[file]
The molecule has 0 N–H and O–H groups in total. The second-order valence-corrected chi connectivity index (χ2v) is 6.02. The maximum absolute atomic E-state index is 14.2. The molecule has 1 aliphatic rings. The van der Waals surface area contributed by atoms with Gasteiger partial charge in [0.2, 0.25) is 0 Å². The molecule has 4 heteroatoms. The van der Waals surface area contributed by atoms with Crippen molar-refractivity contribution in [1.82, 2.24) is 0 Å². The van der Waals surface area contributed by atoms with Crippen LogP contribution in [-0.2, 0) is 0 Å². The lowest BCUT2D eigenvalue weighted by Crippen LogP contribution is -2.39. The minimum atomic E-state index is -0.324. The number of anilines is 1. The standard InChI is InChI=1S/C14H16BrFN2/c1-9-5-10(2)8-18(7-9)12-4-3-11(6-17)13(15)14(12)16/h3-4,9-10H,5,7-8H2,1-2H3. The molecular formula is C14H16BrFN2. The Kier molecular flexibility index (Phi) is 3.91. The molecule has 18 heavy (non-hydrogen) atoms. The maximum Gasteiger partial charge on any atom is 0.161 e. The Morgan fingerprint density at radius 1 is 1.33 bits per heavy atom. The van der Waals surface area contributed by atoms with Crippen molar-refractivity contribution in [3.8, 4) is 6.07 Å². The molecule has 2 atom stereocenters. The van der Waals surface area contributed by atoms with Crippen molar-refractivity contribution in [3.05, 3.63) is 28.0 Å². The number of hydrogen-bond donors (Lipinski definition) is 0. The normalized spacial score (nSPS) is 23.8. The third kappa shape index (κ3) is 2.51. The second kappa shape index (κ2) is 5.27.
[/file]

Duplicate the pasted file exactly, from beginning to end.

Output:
The molecule has 0 N–H and O–H groups in total. The second-order valence-corrected chi connectivity index (χ2v) is 6.02. The maximum absolute atomic E-state index is 14.2. The molecule has 1 aliphatic rings. The van der Waals surface area contributed by atoms with Gasteiger partial charge in [0.2, 0.25) is 0 Å². The molecule has 4 heteroatoms. The van der Waals surface area contributed by atoms with Crippen molar-refractivity contribution in [1.82, 2.24) is 0 Å². The van der Waals surface area contributed by atoms with Crippen LogP contribution in [-0.2, 0) is 0 Å². The lowest BCUT2D eigenvalue weighted by Crippen LogP contribution is -2.39. The minimum atomic E-state index is -0.324. The number of anilines is 1. The standard InChI is InChI=1S/C14H16BrFN2/c1-9-5-10(2)8-18(7-9)12-4-3-11(6-17)13(15)14(12)16/h3-4,9-10H,5,7-8H2,1-2H3. The molecular formula is C14H16BrFN2. The Kier molecular flexibility index (Phi) is 3.91. The molecule has 18 heavy (non-hydrogen) atoms. The maximum Gasteiger partial charge on any atom is 0.161 e. The Morgan fingerprint density at radius 1 is 1.33 bits per heavy atom. The van der Waals surface area contributed by atoms with Crippen molar-refractivity contribution in [3.8, 4) is 6.07 Å². The molecule has 2 atom stereocenters. The van der Waals surface area contributed by atoms with Crippen molar-refractivity contribution in [3.05, 3.63) is 28.0 Å². The number of hydrogen-bond donors (Lipinski definition) is 0. The normalized spacial score (nSPS) is 23.8. The third kappa shape index (κ3) is 2.51. The second kappa shape index (κ2) is 5.27.